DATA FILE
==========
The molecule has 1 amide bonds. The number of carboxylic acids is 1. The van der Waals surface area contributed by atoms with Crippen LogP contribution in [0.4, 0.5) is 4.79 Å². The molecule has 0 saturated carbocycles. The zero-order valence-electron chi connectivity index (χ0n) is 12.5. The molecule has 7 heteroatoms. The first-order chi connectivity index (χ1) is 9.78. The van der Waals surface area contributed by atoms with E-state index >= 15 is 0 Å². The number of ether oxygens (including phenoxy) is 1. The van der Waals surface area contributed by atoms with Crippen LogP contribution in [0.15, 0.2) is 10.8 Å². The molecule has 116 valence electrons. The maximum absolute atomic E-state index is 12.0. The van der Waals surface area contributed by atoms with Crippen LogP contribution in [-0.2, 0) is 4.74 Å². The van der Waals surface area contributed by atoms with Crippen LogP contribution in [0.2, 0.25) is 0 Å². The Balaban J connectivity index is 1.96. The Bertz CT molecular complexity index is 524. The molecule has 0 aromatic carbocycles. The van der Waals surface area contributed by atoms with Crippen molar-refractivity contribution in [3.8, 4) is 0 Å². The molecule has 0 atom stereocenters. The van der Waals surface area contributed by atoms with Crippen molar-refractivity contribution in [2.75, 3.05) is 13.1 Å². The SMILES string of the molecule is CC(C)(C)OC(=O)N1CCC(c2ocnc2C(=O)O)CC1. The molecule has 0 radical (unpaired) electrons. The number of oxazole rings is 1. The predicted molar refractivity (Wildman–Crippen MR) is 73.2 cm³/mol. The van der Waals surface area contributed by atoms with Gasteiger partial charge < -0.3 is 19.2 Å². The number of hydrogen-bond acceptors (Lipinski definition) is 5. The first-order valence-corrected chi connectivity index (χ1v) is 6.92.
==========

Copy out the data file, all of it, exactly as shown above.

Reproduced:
The molecule has 1 amide bonds. The number of carboxylic acids is 1. The van der Waals surface area contributed by atoms with Crippen LogP contribution in [0.4, 0.5) is 4.79 Å². The molecule has 0 saturated carbocycles. The zero-order valence-electron chi connectivity index (χ0n) is 12.5. The molecule has 7 heteroatoms. The first-order chi connectivity index (χ1) is 9.78. The van der Waals surface area contributed by atoms with E-state index >= 15 is 0 Å². The number of ether oxygens (including phenoxy) is 1. The van der Waals surface area contributed by atoms with Crippen LogP contribution in [0.15, 0.2) is 10.8 Å². The molecule has 116 valence electrons. The maximum absolute atomic E-state index is 12.0. The van der Waals surface area contributed by atoms with Crippen LogP contribution in [-0.2, 0) is 4.74 Å². The van der Waals surface area contributed by atoms with Crippen LogP contribution in [0.2, 0.25) is 0 Å². The Balaban J connectivity index is 1.96. The Bertz CT molecular complexity index is 524. The molecule has 0 aromatic carbocycles. The van der Waals surface area contributed by atoms with Crippen molar-refractivity contribution in [3.8, 4) is 0 Å². The molecule has 0 atom stereocenters. The van der Waals surface area contributed by atoms with Crippen molar-refractivity contribution in [2.75, 3.05) is 13.1 Å². The SMILES string of the molecule is CC(C)(C)OC(=O)N1CCC(c2ocnc2C(=O)O)CC1. The molecule has 0 radical (unpaired) electrons. The number of oxazole rings is 1. The predicted molar refractivity (Wildman–Crippen MR) is 73.2 cm³/mol. The van der Waals surface area contributed by atoms with Gasteiger partial charge < -0.3 is 19.2 Å². The number of hydrogen-bond acceptors (Lipinski definition) is 5. The first-order valence-corrected chi connectivity index (χ1v) is 6.92.